FAQ: Control Flow - Boolean Operators: not


#1

This community-built FAQ covers the “Boolean Operators: not” exercise from the lesson “Control Flow”.

Paths and Courses
This exercise can be found in the following Codecademy content:

Computer Science
Data Science

FAQs on the exercise Boolean Operators: not

Join the Discussion. Help a fellow learner on their journey.

Ask or answer a question about this exercise by clicking reply (reply) below!

Agree with a comment or answer? Like (like) to up-vote the contribution!

Need broader help or resources? Head here.

Looking for motivation to keep learning? Join our wider discussions.

Learn more about how to use this guide.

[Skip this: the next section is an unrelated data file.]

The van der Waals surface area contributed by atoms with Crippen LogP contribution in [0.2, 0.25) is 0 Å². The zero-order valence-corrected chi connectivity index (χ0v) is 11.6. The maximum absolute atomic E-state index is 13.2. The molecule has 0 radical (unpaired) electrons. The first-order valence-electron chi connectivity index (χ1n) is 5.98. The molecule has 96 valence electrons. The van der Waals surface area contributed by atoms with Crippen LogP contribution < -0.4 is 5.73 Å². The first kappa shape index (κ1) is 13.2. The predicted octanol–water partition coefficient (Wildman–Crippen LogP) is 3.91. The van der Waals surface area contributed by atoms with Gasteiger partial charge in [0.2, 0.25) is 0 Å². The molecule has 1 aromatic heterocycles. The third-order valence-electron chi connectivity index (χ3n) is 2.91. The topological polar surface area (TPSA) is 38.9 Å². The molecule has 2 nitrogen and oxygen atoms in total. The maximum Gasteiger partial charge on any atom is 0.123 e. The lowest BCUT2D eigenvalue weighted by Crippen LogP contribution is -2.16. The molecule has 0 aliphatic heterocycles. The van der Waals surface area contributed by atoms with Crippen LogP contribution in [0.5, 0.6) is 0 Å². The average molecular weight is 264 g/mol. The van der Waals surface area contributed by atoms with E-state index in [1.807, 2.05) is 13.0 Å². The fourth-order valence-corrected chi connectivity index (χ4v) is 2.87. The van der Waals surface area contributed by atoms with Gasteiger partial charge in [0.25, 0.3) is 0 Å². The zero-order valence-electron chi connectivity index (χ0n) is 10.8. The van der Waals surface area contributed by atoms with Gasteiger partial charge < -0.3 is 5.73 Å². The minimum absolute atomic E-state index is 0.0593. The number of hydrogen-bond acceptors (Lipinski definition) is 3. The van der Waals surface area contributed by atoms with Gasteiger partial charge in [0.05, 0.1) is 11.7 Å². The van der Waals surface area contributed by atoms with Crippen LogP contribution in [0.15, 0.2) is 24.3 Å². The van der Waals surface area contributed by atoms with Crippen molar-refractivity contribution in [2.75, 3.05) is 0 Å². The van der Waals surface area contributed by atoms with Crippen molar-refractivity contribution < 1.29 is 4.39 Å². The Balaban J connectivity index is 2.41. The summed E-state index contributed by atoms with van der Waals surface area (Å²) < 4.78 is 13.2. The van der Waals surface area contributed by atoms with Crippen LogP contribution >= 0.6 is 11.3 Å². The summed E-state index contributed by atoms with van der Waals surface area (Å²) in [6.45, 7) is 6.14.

Found a bug? Report it!

Have a question about your account or billing? Reach out to our customer support team!

None of the above? Find out where to ask other questions here!


#2

Why are the terms in the prewritten code bracketed (e.g. “(gpa >= 2.0)”)? The code seems to work even without brackets. Is this a style thing?


#3

Can someone tell me why this is returning as " Expected graduation_reqs() with gpa = 0.0 and credits = 0 to return “You do not meet either requirement to graduate!”?

statement_one = False

statement_two = True

def graduation_reqs(gpa, credits):
if (gpa >= 2.0) and (credits >= 120):
return “You meet the requirements to graduate!”
if not credits >= 120:
return “You do not have enough credits to graduate.”
if not gpa >=2.0 :
return “Your GPA is not high enough to graduate”
if (gpa < 2.0) and (credits < 120):
return “You do not meet either requirement to graduate!”


#4

Study your logic. It is testing for one condition and returning. Failing that it is testing the other condition and returning. Failing that it cannot possibly pass the last condition. Bring that conditional to above the other two.

a < m and b < n

then

a < m

b < n